OK – since the Visa Bulletin was released I have had a lot of questions about the pace of the visa bulletin – many of those questions from Nepal which was 2400 for October and 2450 for November – an increase of only 50. So – this post will explain why that happens which will help Nepalese selectees, but also explain to others so they will understand when their regions go so.

So – the objective of KCC is NOT to schedule every case number and make people happy. Their job is to organize the work of all the interviews, spreading that load over the year and trying to get as close as possible to the target quotas for each region. They DON’T CARE whether a person is from one country or another within any given region. They are filling the quotas by region, not by country.

OK – I said they spread the workload over the year. Why is that? Well they don’t want to have the embassies working at a furious rate in the first 3 months and then have no DV work in the final 9 months – that would not be a sensible way to manage the workload. They also like to pace the process to give all selectees a chance to process their forms.

So – in order to give out the visas they know they have to keep within embassy capacity (how many DV cases each embassy can process) and consider the pace they want to achieve. So they roughly divide the number of interviews they will need by about 10. Using 10 rather than 12 months will allow for some adjustment and for September to be a “clearing up” month (for AP cases mainly). By the way – they got this wrong in DV2015 – so this is not a perfect science.

So now they know how many interviews are needed in one region per month. If we take Nepal embassy as an example it will help explain the process – but the process is applied to a region just like this.

Let us imagine they expect to issue 3500 visas in Nepal. That means they need to approve 350 per month (dividing by 10). In reality, early months will see less approved than 350, and later months will see more per month – because AP cases will be delayed approvals from the beginning and will count in later months. So – to approve 350 visas they might interview 380 (this depends on the success rate which in Nepal is very high). 380 people will come from about 230 cases (each case representing about 1.65 people with family members – again, varies by country).

Right – so in October KCC would have looked at their Nepalese cases and said how many cases do we need to make current to yield 230 interviews. They could ONLY pick cases that were fully processed (the DS260 forms were processed) so they had to make numbers up to  2400 current for October. In reality there were other Nepalese cases within that 2400 that had already submitted their forms but the processing was not completed. Nepal probably has around 300 cases per 1000 case numbers – so less than half of the cases had been processed in time for October interviews. Roughly speaking it seems that DS260s had been processed if submitted by late May.

OK – so then time moved on and they were looking at November interviews. Now more DS260 forms have been processed – probably (and this is a guess which we will only be able to confirm when we see 2NLs go out) up to about mid to late June. Many of those cases were under 2400 – so even if they had not increased the Nepal number at all they probably could have got close to their target of 230 interviews. In fact they decided they needed 50 more case numbers which would have been a handful of additional Nepalese cases.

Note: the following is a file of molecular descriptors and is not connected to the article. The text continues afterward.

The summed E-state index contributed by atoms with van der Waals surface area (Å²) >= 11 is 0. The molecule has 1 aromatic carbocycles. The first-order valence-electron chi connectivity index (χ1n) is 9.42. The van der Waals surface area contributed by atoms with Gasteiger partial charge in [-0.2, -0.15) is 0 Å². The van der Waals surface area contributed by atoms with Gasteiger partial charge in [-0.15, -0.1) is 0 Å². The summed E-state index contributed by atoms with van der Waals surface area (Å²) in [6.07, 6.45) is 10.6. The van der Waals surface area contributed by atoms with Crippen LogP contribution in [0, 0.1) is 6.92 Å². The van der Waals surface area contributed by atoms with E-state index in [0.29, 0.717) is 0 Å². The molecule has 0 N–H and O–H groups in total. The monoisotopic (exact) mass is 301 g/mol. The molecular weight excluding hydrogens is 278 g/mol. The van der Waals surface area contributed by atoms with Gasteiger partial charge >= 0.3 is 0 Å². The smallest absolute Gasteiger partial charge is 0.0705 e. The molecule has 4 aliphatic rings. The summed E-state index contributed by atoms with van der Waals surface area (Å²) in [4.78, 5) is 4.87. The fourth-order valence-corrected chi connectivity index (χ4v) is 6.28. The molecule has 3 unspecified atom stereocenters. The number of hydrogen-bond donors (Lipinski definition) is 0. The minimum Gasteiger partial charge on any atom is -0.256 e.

Since Nepalese selectees typically submit their cases early in the process (based on what I saw last year), I suspect that this slow VB progress for Nepal will continue next month also – maybe increasing by another 200/300 at most. Later, as the backlog is less of an impact for Nepal, numbers will begin to increase as the backlog will be less of a factor.

Now for other regions and countries – there is a lesson to  be learned from this. Other regions (AF region and EU for instance) have had large starting numbers also. Looking at EU for instance almost one third of all the case numbers for EU are already current in month 2. That can only indicate that many DS260s were submitted “late” (June/July/August) and there will be a slow down later in the process. So – EU may see one more good increase next month and then backlog cases will start to absorb most of the available interview slots. AF region will have the same issue.

In Dv2015 this backlog effect continued right up to the last VB. There will always be late submissions. and it is somewhat predictable by country/region. So – I know that Nepalese will have responded faster than the rest of Asia for instance. Africa is slow to submit and therefore backlog will be a drag on interviews until the end of the year.

The point is, you cannot look at one visa bulletin and assume every month will have the same pace. Once I have the CEAC data I can predict the visa bulletin increases quite reliably, but that won’t be possible for months yet as the DV2016 data is not in the CEAC system yet.

Anyway – I hope this helps explain what is going on….

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Backlog effect on visa bulletin explained